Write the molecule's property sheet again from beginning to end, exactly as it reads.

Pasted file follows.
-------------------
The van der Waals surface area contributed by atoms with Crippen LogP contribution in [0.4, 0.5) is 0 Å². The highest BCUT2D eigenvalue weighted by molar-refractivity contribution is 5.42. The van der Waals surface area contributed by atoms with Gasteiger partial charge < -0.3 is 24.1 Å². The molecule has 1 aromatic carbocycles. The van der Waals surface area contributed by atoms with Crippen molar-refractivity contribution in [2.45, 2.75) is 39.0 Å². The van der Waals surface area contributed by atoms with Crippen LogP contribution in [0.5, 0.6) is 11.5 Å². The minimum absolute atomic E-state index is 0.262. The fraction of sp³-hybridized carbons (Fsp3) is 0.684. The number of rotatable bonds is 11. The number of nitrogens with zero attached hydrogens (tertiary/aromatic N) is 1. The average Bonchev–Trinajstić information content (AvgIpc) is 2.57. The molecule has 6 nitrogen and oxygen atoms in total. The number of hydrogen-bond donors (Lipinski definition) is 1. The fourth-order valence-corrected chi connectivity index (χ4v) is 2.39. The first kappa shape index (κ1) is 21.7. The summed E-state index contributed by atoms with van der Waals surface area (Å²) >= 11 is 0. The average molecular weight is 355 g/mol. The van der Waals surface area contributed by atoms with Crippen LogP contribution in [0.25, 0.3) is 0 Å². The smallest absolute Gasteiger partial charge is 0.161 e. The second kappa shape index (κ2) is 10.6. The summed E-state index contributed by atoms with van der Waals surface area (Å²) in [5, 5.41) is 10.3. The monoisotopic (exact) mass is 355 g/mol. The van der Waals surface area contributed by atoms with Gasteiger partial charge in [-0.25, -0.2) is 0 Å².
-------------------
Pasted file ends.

The van der Waals surface area contributed by atoms with Crippen LogP contribution in [0.4, 0.5) is 0 Å². The highest BCUT2D eigenvalue weighted by molar-refractivity contribution is 5.42. The van der Waals surface area contributed by atoms with Gasteiger partial charge < -0.3 is 24.1 Å². The molecule has 1 aromatic carbocycles. The van der Waals surface area contributed by atoms with Crippen molar-refractivity contribution in [2.45, 2.75) is 39.0 Å². The van der Waals surface area contributed by atoms with Crippen LogP contribution in [0.5, 0.6) is 11.5 Å². The minimum absolute atomic E-state index is 0.262. The fraction of sp³-hybridized carbons (Fsp3) is 0.684. The number of rotatable bonds is 11. The number of nitrogens with zero attached hydrogens (tertiary/aromatic N) is 1. The average Bonchev–Trinajstić information content (AvgIpc) is 2.57. The molecule has 6 nitrogen and oxygen atoms in total. The number of hydrogen-bond donors (Lipinski definition) is 1. The fourth-order valence-corrected chi connectivity index (χ4v) is 2.39. The first kappa shape index (κ1) is 21.7. The summed E-state index contributed by atoms with van der Waals surface area (Å²) >= 11 is 0. The average molecular weight is 355 g/mol. The van der Waals surface area contributed by atoms with Crippen LogP contribution in [0.25, 0.3) is 0 Å². The smallest absolute Gasteiger partial charge is 0.161 e. The second kappa shape index (κ2) is 10.6. The summed E-state index contributed by atoms with van der Waals surface area (Å²) in [5, 5.41) is 10.3. The monoisotopic (exact) mass is 355 g/mol. The van der Waals surface area contributed by atoms with Gasteiger partial charge in [-0.25, -0.2) is 0 Å².